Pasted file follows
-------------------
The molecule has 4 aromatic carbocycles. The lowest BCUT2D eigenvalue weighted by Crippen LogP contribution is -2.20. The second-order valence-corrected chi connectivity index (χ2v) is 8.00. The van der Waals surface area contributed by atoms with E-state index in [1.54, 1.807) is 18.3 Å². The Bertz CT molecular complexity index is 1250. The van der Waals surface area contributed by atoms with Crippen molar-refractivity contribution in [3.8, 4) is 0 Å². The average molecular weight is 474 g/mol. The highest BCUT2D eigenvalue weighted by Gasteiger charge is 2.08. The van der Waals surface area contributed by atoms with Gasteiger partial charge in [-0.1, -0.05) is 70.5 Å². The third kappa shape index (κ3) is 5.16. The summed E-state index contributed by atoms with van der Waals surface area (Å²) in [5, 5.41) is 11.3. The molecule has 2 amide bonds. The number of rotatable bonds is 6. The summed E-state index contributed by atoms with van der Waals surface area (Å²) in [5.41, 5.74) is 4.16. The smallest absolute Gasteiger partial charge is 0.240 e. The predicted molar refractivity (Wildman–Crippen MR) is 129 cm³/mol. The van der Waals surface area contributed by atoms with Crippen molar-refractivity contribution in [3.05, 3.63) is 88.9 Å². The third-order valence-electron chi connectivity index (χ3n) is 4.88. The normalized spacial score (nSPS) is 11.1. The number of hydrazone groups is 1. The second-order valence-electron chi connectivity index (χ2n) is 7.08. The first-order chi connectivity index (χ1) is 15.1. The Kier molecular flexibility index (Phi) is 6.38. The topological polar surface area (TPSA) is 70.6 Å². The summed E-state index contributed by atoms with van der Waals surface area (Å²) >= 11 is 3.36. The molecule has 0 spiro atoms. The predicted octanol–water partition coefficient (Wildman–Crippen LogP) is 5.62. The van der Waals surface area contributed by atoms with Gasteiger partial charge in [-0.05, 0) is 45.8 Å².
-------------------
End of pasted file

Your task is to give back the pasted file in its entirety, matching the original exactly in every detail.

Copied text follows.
The molecule has 4 aromatic carbocycles. The lowest BCUT2D eigenvalue weighted by Crippen LogP contribution is -2.20. The second-order valence-corrected chi connectivity index (χ2v) is 8.00. The van der Waals surface area contributed by atoms with E-state index in [1.54, 1.807) is 18.3 Å². The Bertz CT molecular complexity index is 1250. The van der Waals surface area contributed by atoms with Crippen molar-refractivity contribution in [3.8, 4) is 0 Å². The average molecular weight is 474 g/mol. The highest BCUT2D eigenvalue weighted by Gasteiger charge is 2.08. The van der Waals surface area contributed by atoms with Gasteiger partial charge in [-0.1, -0.05) is 70.5 Å². The third kappa shape index (κ3) is 5.16. The summed E-state index contributed by atoms with van der Waals surface area (Å²) in [5, 5.41) is 11.3. The molecule has 2 amide bonds. The number of rotatable bonds is 6. The summed E-state index contributed by atoms with van der Waals surface area (Å²) in [5.41, 5.74) is 4.16. The smallest absolute Gasteiger partial charge is 0.240 e. The predicted molar refractivity (Wildman–Crippen MR) is 129 cm³/mol. The van der Waals surface area contributed by atoms with Crippen molar-refractivity contribution in [3.05, 3.63) is 88.9 Å². The third-order valence-electron chi connectivity index (χ3n) is 4.88. The normalized spacial score (nSPS) is 11.1. The number of hydrazone groups is 1. The second-order valence-electron chi connectivity index (χ2n) is 7.08. The first-order chi connectivity index (χ1) is 15.1. The Kier molecular flexibility index (Phi) is 6.38. The topological polar surface area (TPSA) is 70.6 Å². The summed E-state index contributed by atoms with van der Waals surface area (Å²) >= 11 is 3.36. The molecule has 0 spiro atoms. The predicted octanol–water partition coefficient (Wildman–Crippen LogP) is 5.62. The van der Waals surface area contributed by atoms with Gasteiger partial charge in [-0.05, 0) is 45.8 Å².